It would be an excellent resource for an anger management program in high schools.

Reviewed by Janine Kitson


The Old Green Chair

By Traudi Allen
Illustrated by Rob Cowan
Balboa Press, 2012

The Old Green Chair is a modern fable for primary school students that teaches respect for the value of “old things” and encourages positive thinking in difficult circumstances.

Author Dr Traudi Allen, an art historian, wrote the book to help children grasp the value of visualising positive outcomes.

It is a story of an old and well-loved chair, but after an accident in which it loses a leg, it is thrown onto the footpath for rubbish collection. Luckily it is spotted and recognised for its worth, taken home, repaired and painted, and it restarts its happy and proud life.

The story challenges our shallow society, which discards and disregards what is old.

Reviewed by Janine Kitson


Distressed or Deliberately Defiant? Managing challenging student behaviour due to trauma and disorganised attachment

By Dr Judith A. Howard
Australian Academic Press, 2013

Every teacher who has ever walked into a classroom will recognise a student who fits the behavioural profile described in Distressed or Deliberately Defiant?

What this book does, which is different to many behaviour management books, is describe the physiology that leads to student behaviours that teachers find so distressing. Because of what Dr Howard terms “disorganised attachment”, or the inability to attach in a positive way to significant adults in their lives due to ongoing trauma, these students exhibit behaviours that are beyond their power to control.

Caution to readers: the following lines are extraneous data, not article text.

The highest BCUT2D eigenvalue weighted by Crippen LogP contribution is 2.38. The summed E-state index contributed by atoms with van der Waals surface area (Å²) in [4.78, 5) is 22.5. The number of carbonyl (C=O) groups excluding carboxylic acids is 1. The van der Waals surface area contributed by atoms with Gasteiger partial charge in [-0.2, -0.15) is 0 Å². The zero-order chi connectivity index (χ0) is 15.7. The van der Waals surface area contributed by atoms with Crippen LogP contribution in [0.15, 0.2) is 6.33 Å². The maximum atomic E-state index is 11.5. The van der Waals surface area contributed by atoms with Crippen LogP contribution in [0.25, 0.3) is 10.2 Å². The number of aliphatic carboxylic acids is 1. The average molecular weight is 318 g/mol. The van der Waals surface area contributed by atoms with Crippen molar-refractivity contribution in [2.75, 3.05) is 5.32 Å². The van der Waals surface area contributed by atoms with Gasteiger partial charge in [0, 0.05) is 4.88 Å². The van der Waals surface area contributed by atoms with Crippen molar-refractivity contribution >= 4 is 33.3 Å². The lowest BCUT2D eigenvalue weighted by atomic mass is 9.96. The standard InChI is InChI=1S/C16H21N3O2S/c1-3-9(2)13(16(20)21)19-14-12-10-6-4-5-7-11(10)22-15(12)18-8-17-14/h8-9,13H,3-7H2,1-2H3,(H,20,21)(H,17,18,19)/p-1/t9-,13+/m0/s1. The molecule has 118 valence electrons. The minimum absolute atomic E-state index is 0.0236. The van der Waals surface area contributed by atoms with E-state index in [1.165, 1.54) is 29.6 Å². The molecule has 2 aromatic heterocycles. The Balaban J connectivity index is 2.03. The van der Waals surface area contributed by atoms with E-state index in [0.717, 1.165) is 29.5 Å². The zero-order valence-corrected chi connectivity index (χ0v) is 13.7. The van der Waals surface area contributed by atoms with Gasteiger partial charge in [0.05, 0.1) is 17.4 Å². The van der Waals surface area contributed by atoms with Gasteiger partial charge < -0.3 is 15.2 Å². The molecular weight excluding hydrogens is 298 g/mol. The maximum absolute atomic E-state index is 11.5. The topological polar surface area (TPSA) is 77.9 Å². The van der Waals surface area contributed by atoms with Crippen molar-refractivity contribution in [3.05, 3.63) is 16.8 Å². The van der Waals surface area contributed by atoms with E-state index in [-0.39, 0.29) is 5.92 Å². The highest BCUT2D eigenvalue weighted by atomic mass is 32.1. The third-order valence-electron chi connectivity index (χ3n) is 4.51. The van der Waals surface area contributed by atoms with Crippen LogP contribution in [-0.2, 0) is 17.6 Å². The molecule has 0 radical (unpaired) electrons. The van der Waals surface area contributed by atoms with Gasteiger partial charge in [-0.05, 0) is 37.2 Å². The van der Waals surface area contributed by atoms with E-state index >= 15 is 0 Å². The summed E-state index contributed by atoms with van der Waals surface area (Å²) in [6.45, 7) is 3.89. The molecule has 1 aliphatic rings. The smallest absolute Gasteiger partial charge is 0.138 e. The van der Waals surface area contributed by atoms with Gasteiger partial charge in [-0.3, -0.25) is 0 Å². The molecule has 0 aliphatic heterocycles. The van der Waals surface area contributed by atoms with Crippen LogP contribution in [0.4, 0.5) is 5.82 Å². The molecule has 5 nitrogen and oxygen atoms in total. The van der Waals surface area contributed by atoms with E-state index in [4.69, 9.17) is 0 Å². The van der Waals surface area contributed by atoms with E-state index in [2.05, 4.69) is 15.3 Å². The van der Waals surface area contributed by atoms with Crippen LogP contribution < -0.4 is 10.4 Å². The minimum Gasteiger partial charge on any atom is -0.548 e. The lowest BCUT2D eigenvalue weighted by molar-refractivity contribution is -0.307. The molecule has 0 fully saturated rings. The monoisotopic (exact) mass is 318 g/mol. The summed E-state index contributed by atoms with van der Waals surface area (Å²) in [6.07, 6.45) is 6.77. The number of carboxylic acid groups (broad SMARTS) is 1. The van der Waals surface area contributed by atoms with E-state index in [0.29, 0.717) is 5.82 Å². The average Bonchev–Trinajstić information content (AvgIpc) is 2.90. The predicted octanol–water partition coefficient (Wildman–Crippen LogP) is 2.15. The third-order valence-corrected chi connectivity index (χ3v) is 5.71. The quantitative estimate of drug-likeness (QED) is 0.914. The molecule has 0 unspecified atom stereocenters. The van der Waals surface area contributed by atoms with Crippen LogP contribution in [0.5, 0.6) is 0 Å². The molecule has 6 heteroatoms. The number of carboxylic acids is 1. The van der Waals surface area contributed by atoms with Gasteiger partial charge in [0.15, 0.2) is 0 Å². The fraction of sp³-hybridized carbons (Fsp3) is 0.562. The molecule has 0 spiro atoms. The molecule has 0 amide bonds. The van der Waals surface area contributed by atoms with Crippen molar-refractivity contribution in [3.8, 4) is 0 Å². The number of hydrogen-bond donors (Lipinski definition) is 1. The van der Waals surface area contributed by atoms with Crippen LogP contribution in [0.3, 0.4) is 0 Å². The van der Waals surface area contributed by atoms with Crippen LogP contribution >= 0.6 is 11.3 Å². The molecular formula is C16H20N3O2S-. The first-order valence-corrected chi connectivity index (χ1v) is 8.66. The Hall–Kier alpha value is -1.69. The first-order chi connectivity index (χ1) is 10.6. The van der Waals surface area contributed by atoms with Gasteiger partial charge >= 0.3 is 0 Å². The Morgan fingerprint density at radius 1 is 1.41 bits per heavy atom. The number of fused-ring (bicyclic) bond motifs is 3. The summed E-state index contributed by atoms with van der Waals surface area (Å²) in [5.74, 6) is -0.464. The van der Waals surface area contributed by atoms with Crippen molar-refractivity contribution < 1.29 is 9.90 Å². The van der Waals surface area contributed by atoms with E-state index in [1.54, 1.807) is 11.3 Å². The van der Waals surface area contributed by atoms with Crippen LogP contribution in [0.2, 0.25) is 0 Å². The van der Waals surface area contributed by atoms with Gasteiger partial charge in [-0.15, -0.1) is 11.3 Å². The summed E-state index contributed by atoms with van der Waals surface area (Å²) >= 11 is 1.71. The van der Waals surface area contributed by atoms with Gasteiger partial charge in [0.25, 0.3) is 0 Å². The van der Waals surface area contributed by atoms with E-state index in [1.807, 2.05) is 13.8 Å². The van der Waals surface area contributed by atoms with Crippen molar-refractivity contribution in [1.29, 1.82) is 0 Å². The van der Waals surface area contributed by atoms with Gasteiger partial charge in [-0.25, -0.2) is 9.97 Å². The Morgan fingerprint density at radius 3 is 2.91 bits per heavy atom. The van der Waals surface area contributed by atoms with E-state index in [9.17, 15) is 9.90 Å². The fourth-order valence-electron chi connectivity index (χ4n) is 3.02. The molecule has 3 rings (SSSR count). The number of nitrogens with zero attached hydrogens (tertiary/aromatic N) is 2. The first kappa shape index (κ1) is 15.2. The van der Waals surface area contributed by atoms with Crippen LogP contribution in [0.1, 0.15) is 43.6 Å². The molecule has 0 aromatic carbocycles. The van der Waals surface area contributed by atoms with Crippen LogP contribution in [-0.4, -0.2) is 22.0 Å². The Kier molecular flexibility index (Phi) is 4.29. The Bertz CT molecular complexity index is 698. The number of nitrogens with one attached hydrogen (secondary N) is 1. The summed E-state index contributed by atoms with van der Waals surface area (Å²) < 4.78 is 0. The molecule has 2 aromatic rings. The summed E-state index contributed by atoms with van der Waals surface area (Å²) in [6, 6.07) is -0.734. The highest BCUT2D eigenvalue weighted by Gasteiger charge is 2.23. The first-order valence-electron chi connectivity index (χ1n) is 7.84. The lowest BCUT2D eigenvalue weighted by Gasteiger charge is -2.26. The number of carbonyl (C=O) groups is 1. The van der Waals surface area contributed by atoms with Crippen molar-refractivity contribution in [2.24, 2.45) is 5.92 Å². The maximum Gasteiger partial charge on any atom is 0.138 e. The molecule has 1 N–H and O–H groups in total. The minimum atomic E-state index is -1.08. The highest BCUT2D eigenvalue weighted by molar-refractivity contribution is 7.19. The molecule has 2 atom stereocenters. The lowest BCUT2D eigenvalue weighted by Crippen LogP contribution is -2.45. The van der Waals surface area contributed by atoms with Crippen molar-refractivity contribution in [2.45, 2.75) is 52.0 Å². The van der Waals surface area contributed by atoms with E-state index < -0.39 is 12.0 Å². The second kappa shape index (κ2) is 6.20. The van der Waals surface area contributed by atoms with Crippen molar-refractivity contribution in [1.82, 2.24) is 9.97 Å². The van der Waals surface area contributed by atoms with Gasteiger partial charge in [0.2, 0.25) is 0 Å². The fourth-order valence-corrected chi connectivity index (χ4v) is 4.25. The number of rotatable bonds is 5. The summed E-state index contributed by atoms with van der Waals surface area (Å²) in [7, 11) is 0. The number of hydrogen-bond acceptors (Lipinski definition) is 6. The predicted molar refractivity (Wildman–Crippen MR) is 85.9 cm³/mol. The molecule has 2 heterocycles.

Dr Judith Howard has worked as an educator, a child and adolescent behaviour specialist, a school counsellor and a researcher. She explains in layman’s terms the brain activity due to the release of hormones that triggers the fight, flight or freeze response in students. These responses can lead to disruption, which impacts on the students suffering the response, on other students in the classroom and playground, and on the teacher who is responsible for the teaching and learning environment and the wellbeing of all students.

Dr Howard explains that the student suffering disorganised attachment has no control over their initial response to a perceived threat at school. The response will take time to subside because of the level of hormones in the brain. This should determine the management strategies for the student — instead of punitive, the strategies should be “proactive, reactive and reparative”.

This book is full of practical advice, including an example of a crisis management plan that could easily be adapted for any school environment. It is important to have an understanding of the physiology of disorganised attachment as a result of ongoing trauma to design and implement effective management plans. For this reason it is important to read each section of the book and not skip straight to the strategies section.

This book is not only for those teachers new to the profession. It also has much to offer experienced teachers, school learning support officers (SLSOs) and learning support teams.

Distressed or Deliberately Defiant? is available for loan from Federation library.

Reviewed by Julie Moon

All these books are available to borrow from the Federation library.